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How to streamline the cementation of crowns


With the rise of all-ceramic restorations, it’s more important than ever to consider your cements carefully.

Dentists, more than ever before, are able to deliver some absolutely beautiful, lifelike and well-fitting final restorations. The pendulum has swung from the predominantly porcelain-fused-to-metal market to all-ceramic restorations, driven by lithium disilicate and zirconia substrate options that offer esthetics and durability.

Because of these materials’ dominance, it is important to look at the cements chosen for final placement, their composition and mechanisms used by which to secure the final restoration placement. Securing a final indirect restoration has moved well beyond just conventional luting or cementing.

Gone are the days of sole reliance on mechanical retention. Adhesive cements are readily available that provide both chemical and mechanical retention. These cements allow clinicians to rely on specific adhesive features that enhance the bond strength, create an efficient workflow and provide a more confident outcome.

Related article: 4 big benefits of resin cements

The current landscape of cement choices is complex to navigate, and without a strong foundational knowledge of what cementation strategy to implement, cementation failures can occur. Clinical consideration must be given to the retention and resistance form of the preparation, margin placement, preparation of the intaglio surface of the restoration and adhesive cement characteristics, along with possible light curing to facilitate easier marginal and inter-proximal clean up.

Here are some pointers to help dentists and their assistants steer through the decision-making process and determine which cement offers the best potential benefit given the clinical presentation.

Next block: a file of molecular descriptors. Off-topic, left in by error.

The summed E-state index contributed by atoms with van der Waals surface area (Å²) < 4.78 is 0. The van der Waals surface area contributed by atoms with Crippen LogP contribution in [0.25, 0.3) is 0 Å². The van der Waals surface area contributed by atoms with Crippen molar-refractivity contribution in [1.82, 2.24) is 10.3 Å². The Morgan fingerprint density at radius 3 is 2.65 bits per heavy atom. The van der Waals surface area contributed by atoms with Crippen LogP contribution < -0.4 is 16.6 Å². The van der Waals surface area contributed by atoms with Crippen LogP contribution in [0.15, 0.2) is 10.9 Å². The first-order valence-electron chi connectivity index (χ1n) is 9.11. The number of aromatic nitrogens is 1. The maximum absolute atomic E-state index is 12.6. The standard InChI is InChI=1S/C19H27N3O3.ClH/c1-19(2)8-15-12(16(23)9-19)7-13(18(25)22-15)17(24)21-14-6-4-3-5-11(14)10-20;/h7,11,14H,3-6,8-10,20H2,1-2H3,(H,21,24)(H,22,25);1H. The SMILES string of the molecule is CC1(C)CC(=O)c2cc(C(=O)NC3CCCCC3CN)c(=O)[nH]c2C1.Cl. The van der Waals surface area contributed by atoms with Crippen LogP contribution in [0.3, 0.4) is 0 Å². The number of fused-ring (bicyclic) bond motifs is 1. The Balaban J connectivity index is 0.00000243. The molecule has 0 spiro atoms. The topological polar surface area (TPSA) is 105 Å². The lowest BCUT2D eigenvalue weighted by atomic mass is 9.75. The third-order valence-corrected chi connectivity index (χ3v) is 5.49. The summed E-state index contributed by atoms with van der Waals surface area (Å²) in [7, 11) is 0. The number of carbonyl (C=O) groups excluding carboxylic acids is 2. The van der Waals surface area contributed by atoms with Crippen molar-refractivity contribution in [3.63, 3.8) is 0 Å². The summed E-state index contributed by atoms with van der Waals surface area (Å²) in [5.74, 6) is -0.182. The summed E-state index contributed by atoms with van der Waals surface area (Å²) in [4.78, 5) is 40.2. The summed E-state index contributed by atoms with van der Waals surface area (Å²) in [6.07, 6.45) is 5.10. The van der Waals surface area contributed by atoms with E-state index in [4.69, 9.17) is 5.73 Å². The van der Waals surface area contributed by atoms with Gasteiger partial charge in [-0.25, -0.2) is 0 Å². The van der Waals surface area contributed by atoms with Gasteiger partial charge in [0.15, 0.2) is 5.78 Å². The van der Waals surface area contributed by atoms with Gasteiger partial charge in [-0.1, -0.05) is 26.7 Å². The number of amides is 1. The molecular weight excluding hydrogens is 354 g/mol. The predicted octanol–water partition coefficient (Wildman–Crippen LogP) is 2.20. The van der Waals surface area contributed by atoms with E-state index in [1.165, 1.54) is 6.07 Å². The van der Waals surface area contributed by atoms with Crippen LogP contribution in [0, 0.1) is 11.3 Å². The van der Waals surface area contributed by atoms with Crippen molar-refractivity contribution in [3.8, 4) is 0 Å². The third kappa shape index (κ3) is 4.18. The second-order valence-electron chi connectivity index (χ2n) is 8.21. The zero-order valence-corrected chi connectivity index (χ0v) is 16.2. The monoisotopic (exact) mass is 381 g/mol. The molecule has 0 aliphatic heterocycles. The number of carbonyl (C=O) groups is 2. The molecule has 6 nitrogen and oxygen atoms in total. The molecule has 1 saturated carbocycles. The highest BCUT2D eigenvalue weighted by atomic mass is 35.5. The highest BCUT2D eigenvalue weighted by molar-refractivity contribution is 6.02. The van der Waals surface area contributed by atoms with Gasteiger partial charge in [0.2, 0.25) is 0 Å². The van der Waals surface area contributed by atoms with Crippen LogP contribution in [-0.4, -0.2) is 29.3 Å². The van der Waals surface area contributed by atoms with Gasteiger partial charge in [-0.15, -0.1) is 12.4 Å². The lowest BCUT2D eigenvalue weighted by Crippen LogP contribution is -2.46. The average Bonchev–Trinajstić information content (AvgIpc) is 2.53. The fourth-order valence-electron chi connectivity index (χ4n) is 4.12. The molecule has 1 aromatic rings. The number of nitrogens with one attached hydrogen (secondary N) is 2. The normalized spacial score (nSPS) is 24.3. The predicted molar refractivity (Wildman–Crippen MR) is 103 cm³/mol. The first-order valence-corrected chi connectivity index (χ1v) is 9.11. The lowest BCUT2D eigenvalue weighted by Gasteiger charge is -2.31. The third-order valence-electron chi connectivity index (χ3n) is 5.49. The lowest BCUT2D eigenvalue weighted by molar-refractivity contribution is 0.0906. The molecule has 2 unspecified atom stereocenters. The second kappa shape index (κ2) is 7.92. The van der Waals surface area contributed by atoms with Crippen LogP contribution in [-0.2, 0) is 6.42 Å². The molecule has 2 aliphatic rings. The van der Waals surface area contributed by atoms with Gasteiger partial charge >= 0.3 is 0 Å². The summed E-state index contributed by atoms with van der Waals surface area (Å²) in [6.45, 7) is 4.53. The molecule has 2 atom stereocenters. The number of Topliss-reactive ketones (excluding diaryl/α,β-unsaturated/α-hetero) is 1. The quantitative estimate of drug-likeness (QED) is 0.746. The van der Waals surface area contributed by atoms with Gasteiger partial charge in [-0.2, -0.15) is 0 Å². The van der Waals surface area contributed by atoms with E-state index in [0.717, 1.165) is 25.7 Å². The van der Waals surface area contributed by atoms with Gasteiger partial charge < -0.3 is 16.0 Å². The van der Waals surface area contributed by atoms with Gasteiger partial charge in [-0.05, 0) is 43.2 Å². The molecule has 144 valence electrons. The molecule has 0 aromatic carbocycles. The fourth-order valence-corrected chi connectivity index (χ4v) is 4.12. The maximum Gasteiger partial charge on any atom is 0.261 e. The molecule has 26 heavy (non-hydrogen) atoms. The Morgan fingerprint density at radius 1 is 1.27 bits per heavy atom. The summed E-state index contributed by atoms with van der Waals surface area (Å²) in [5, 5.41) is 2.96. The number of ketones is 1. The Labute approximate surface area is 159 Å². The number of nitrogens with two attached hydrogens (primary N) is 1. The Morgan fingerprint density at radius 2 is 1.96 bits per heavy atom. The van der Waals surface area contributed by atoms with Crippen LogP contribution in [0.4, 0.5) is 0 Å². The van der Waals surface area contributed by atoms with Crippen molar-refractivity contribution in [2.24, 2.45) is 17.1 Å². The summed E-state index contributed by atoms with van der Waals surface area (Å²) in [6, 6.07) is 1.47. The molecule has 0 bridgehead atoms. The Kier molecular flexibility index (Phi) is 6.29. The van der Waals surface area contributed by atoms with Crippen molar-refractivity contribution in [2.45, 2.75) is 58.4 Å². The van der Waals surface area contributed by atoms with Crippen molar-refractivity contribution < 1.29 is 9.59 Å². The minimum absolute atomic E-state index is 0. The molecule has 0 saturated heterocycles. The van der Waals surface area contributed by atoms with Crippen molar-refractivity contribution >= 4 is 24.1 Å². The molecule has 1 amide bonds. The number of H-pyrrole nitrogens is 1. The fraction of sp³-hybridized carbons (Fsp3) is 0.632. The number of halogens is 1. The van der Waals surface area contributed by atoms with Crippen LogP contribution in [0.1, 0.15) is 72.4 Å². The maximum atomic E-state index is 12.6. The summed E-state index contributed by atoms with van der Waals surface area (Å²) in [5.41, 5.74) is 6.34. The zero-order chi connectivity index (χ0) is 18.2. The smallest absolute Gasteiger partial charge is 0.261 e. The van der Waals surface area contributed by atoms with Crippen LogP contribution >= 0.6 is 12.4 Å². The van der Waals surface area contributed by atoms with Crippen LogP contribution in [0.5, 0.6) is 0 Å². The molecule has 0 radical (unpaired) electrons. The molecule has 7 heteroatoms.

Begin by assessing the design, height and taper of the tooth preparation because this will determine whether the restoration needs to be cemented or bonded. The purpose of any cement is to fill the micro-gap that exists between the restoration substrate and the tooth. The cement translates the retention form of the preparation to the restoration.

More ideal preparations permit traditional cementing options as well as allow for adhesive protocols. For those preparations that are clinically short or have a taper greater than 20 degrees, those indirect restorations will require bonding or an adhesive protocol.

Cement choices

Understand that modern adhesive resin cements offer versatility in how they are placed and cured. They are usually a one or two paste system, delivered in a syringe and often coined “universal cements” because they allow for the clinician to choose which of the three bonding mechanisms is appropriate given the clinical case.

Related article: How to achieve esthetic results with direct composites

Adhesion occurs via a total-etch method, which requires etching of the tooth accompanied by a bonding agent application; self-etch modality whereby a self-etching adhesive is applied to the tooth preparation prior to cementing; and a self-adhesive method, which is closest to traditional luting in that a bonding agent is not required.

Light curing

Another differential in all of these cements is their curing mechanism - some offer the ability to be light cured, while others require a dual or chemical cure. Keep in mind that light does not pass through zirconia, so when using this particular substrate, you must use a dual- or chemically-cured cement. Additionally, many of these cements feature a “wave or tack” cure of three to five seconds at the margins. Essentially, the tack cure facilitates an easier clean up around the margins while the cement is in a more gel-like phase.

Continue to page 2 to see a case study...


Substrate preparation

Central to the cement’s performance is how well it will integrate with the substrate of the restoration. To achieve optimum bond strength, intaglio surfaces must be properly prepared. Zirconia surfaces require air abrasion of a 30-micron particle size for 10 seconds at 30 psi.